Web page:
European Parliament’s Israel-relations czar defends removed anti-Semitism definition

Cnaan Liphshiz

BRUSSELS (JTA) – The chair of the European Parliament’s Delegation for Relations with Israel defended a working resolution of anti-Semitism that the European Union recently removed from its website.

Fulvio Martusciello of the Group of the European People’s Party stated his endorsement of the document in an interview with JTA last week about the anti-Semitism definition, which is controversial because it cites demonization of Israel and its comparison to Nazi Germany as forms of anti-Semitism.

“Recently, the Fundamental Rights Agency has removed the definition from its website,” Martusciello said in reference to the European Union’s body responsible for combatting anti-Semitism and other forms of racism. The working definition was first adopted in 2005 by that body’s predecessor, the European Monitoring Centre on Racism and Xenophobia. FRA replaced it as the organ within the European Union responsible for monitoring and combatting anti-Semitism and other forms of anti-Semitism.

“However, I think the definition represented a landmark in combating anti-Semitism that should pave the road to effective institutional responsibility” in the fight against all forms of discrimination and intolerance, said Martusciello, who assumed the chairmanship of the delegation in October.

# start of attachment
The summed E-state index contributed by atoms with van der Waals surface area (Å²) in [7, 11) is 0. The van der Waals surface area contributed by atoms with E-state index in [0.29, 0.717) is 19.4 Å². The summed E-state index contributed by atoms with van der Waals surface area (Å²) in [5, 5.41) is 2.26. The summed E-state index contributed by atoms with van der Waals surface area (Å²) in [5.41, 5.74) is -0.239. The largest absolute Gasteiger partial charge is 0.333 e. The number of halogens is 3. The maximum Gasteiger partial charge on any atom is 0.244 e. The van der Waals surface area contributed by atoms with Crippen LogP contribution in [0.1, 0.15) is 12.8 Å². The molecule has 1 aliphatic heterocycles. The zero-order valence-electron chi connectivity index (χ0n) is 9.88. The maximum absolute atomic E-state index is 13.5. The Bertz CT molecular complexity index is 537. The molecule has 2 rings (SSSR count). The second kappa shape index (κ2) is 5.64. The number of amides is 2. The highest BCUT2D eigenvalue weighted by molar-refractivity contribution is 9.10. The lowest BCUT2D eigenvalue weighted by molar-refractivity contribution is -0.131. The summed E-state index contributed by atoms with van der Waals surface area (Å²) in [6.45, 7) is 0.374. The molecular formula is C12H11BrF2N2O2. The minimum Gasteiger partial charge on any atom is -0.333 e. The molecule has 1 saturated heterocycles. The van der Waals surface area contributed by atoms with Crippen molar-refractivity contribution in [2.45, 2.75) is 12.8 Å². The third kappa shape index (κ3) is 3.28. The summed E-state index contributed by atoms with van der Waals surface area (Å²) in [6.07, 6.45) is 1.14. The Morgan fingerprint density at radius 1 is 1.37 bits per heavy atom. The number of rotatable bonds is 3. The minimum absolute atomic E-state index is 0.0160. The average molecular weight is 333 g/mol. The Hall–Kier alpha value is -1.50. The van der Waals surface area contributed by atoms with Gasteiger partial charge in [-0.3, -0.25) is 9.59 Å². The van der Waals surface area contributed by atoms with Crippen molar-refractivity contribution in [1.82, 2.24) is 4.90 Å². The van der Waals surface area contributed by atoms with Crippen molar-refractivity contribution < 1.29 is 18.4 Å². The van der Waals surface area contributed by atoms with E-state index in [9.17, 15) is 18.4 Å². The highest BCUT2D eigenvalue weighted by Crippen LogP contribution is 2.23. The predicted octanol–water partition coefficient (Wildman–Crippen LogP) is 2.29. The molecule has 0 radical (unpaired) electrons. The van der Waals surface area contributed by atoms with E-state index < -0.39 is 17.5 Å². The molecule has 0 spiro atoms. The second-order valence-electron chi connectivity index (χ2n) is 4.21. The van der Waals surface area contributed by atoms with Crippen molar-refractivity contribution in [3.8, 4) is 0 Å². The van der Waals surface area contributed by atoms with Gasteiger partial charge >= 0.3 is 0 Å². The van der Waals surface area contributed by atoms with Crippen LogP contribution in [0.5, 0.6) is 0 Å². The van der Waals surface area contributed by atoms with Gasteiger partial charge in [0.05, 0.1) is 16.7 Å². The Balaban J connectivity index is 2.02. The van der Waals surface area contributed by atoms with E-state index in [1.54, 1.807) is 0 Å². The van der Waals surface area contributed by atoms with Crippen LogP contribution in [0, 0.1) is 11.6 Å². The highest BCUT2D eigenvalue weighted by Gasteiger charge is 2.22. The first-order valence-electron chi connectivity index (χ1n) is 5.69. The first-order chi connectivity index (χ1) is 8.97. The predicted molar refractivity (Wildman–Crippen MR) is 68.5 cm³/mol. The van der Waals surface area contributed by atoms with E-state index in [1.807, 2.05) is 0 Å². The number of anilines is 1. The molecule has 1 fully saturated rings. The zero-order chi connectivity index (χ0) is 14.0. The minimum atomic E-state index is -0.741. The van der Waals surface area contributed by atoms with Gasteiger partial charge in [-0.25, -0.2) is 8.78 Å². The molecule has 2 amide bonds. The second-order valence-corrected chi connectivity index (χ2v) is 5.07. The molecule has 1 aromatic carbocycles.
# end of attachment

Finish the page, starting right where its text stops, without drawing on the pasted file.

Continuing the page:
Set up in 1979, the delegation is among the European Parliament’s oldest and is responsible for maintaining and developing parliamentarian ties between the Knesset in Jerusalem and its counterpart within the European Union.

Blanca Tapia of the EU’s Fundamental Rights Agency said the definition of anti-Semitism was removed last year “together with other non-official documents,” and that her organization had in fact never viewed the document as a valid definition. She said her organization was unaware of any other official definition of the phenomenon and that it was not able to define it.

Shimon Samuels, director of international affairs for the Simon Wiesenthal, disputed her assertion about the unofficial nature of the definition and called its removal from the FRA website a “dismaying about-face which damages the European Union’s credibility.”